In our latest article we show that lithium-ion batteries have also seen an impressive price reduction — since 1991, prices have fallen by around 97%. Even more promising is that this rate of reduction does not yet appear to be slowing down.
Robotics: Penn Sate develops mushroom picking and trimming robot
The prototype is capable of both picking and trimming mushrooms growing in a shelf system.
Terminals: EasySet-2 in-cab terminal for Amazone ZA-X and ZA-M spreader
EasySet 2 electric control unit enables a constant fertiliser application rate to be maintained.
Nothing is more responsible for the good old days than a bad memory: Ramasseuses d’herbes par Camille Pissarro (1830 – 1903)
Crop health:Simulation tool predicts pests and disease spread in crops
Pest or Pathogen Spread Forecasting Platform (PoPS) developed by North Carolina State University.
Field robots: Virtual field robot contest uses NASA technology
The International Field Robot Event will take place virtually in a robotic simulator environment.
Nothing is more responsible for the good old days than a bad memory: Femme avec une brouette par Camille Pissarro (1830 – 1903)
The argument for a carbon price
Without a monetary price on carbon, it is those who have the smallest emissions that suffer the largest costs from climate change. A carbon price, in contrast, means that those who cause the emissions also pay for them.
In this article we make the case that a carbon price is one of the most important policy options we have to achieve a better future.
Bushel: Helping Grain Move from Paper to Digital
Bushel is an independently owned software company and provider of software technology solutions for growers, grain buyers, ag retailers, protein producers and food companies, headquartered in Fargo, North Dakota, USA. Founded in 2017, Bushel provides a platform that now powers nearly 2,000 grain facilities across the United States and Canada with real-time business information for their producers. About 60,000 producers use Bushel products and services each month.
Defining and Ranking the Five Levels of Ag Data Transparency
Agribusiness Lawyer Todd Janzen, administrator of the Ag Data Transparent certification program, reflects on the state of data use agreements as he identifies five levels of ag data transparency. Learn all five levels, from least transparent to most.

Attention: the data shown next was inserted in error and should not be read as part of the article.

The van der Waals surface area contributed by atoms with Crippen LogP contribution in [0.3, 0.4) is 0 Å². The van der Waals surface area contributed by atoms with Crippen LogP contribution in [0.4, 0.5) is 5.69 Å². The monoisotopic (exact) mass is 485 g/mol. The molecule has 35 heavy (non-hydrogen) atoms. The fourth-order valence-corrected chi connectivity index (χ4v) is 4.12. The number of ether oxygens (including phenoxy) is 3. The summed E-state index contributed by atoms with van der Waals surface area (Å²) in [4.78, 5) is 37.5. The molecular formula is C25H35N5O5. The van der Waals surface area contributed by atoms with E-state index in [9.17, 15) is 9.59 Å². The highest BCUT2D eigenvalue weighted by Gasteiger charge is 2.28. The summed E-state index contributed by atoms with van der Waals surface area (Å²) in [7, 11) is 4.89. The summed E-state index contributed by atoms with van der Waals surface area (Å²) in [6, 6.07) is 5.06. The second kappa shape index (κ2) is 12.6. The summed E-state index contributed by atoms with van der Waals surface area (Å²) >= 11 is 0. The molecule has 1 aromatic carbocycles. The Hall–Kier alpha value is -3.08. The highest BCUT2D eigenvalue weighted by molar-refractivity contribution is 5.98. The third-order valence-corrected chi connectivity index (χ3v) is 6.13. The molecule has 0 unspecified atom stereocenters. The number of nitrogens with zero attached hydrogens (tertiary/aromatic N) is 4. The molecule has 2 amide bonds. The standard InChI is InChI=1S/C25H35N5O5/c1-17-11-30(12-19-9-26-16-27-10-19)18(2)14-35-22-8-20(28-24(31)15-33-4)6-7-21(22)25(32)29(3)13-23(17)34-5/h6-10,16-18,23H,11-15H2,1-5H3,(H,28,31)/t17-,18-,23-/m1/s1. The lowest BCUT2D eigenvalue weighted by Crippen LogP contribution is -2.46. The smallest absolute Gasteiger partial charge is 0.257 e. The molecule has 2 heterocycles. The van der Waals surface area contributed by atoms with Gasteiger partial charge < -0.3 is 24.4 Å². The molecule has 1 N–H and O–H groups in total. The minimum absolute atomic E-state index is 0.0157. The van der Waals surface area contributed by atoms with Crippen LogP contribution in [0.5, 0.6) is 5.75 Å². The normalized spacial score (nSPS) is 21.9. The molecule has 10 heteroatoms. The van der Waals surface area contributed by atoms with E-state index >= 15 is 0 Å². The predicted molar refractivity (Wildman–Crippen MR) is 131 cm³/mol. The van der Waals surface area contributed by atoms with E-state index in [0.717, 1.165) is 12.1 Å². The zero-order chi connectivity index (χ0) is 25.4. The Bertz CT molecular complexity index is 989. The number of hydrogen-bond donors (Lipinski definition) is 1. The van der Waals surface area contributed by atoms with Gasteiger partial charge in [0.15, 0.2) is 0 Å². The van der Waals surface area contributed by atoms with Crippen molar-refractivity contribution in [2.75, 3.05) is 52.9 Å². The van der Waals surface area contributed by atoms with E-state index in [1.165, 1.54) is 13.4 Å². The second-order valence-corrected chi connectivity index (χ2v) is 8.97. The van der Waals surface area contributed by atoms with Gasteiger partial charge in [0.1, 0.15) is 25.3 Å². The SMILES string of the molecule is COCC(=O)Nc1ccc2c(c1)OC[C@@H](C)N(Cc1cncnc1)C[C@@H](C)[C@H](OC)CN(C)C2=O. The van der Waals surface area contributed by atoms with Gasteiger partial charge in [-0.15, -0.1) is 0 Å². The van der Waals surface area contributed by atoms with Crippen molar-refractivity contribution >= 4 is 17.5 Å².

Nothing is more responsible for the good old days than a bad memory: Femme cousant par Camille Pissarro (1830 – 1903)
Australia Plans First Completely Hands-Free Robot Farm
Robots and AI could help close the labor gap, literally doing the jobs people used to do.
The idea: Robots and AI could help close the labor gap, literally doing the jobs people used to do. The tech could also help farmers optimize their operations, allowing them to produce as much food as possible on their land. “It won’t be too many years before technology will take farmers out of the field and immerse them in the world of robotics, automation, and artificial intelligence,” Richard Norton, CEO of the Food Agility research center, predicted in a press release.
Potato Companies Seek to Improve Sustainable Quality through Traceability, by Conny Graumans, AgGateway Europe Regional Director
Large potato processors, such as McCain and Lamb Weston, want to learn about the performance of specific potato varieties grown and stored under different conditions: different soil types, the application of different fertilizers and crop protection products, irrigation practices, etc.
Nothing is more responsible for the good old days than a bad memory (?????): Femme et enfant au puit par Camille Pissarro (1830 – 1903)
FarmQA Adds Map Layers to Expand Suite of Digital Tools for Agronomists
Crop advisors and growers gain timely advice via advanced visualizations.
FarmQA, an ag tech company that builds digital tools for agronomists, has announced the general availability of map layers for the FarmQA suite.
The map layers feature provides advanced spatial layer visualizations within FarmQA. This capability allows users to easily import spatial data layers generated from other precision ag tools, such as Planet satellite imagery, into FarmQA. Once imported, the visualizations can be viewed with the FarmQA web or mobile app, equipping agronomists and soil consultants with more of the data they need to diagnose challenges and problems.
Nothing is more responsible for the good old days than a bad memory: Femme gardant une vache par Camille Pissarro (1830 – 1903)